The Asian Monsoon System is one of the Earth’s largest and most energetic weather systems, and monsoon rainfall is critical to feeding over a billion people in Asia. Utrecht researcher Thomas Röckmann is part of an international team of scientists who are now conducting the first-ever scientific mission to the upper levels of the monsoon system, using a high-altitude research aircraft flying out of Nepal. The results will help to better understand how this important weather system affects global climate and how it may change in the future.
Climate researcher Thomas Röckmann investigates air at altitudes up to 20 km
Exploring the transport of pollution with a high altitude research aircraft
On 27 July, the Russian research aircraft M55 Geophysica took off from Kathmandu (Nepal) to carry out its first scientific mission at altitudes above 20 km – about twice as high as normal aircraft can fly. Thomas Röckmann developed the sampler that will be used on these flights to take air samples from the stratosphere. “The air pressure at an altitude of 20 km is very low, about one fifteenth of the air pressure on the ground,” he explains. “We use two special compressors to compress the air into steel canisters, reaching a pressure of 4.5 times the standard atmospheric pressure.” Back on the ground, Röckmann’s group will perform measurements on the air samples, studying the isotope composition of greenhouse gases. “That allows us to study how pollution is transported from the ground to greater altitudes, and hopefully to identify the sources of this pollution.”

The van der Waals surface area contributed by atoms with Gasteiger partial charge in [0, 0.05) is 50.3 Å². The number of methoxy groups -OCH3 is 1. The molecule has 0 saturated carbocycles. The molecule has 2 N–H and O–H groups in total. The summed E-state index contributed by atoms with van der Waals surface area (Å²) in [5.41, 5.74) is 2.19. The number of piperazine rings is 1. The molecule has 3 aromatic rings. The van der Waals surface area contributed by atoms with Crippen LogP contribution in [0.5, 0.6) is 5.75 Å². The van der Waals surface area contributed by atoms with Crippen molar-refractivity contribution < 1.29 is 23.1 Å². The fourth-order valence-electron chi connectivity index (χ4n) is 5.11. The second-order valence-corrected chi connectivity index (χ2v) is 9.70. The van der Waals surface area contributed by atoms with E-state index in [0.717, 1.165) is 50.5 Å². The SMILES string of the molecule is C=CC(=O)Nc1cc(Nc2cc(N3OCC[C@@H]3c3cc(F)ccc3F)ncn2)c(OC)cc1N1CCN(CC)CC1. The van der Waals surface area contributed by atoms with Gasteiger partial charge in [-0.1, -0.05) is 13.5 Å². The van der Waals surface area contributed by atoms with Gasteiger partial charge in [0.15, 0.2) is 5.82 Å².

During summer, the Asian Monsoon is not only important for Asia but affects weather patterns over the entire northern hemisphere. The Monsoon also acts like an enormous elevator, pumping vast amounts of air and pollutants from the surface up to levels above 16km altitude. These altitudes are so high that monsoon air then ascends into the stratosphere, the layer that contains the Earth’s protective ozone layer. Once in the stratosphere, monsoon air spreads globally and persists for years. Satellite images show a large cloud of aerosols – small droplets or dust particles – directly above the monsoon and extending from the Arabian Peninsula to the eastern coast of China.
The formation and properties of the aerosol cloud that sits above the monsoon are a major unknown in climate science, and their potential future changes represent one of the largest uncertainties in climate predictions. Aerosols may either warm or cool the Earth’s surface, depending on their composition and how they interact with cloud formation processes. It is also unclear how monsoon rainfall will respond to changes in emissions of pollutants or to climate change.
An international team of scientists led by the Alfred Wegener Institute is now setting out to close this gap of knowledge. The StratoClim project involves teams from 37 research institutions from 11 European countries, the United States, Bangladesh, India, and Nepal, and marks an important milestone in international research cooperation in the region. The Institute for Marine and Atmospheric Research Utrecht (IMAU) is one of the institutes involved. The StratoClim observations will provide the first close-up view of the upper reaches of the monsoon, as no prior research flights have ever sampled this critical part of the Earth’s atmosphere.
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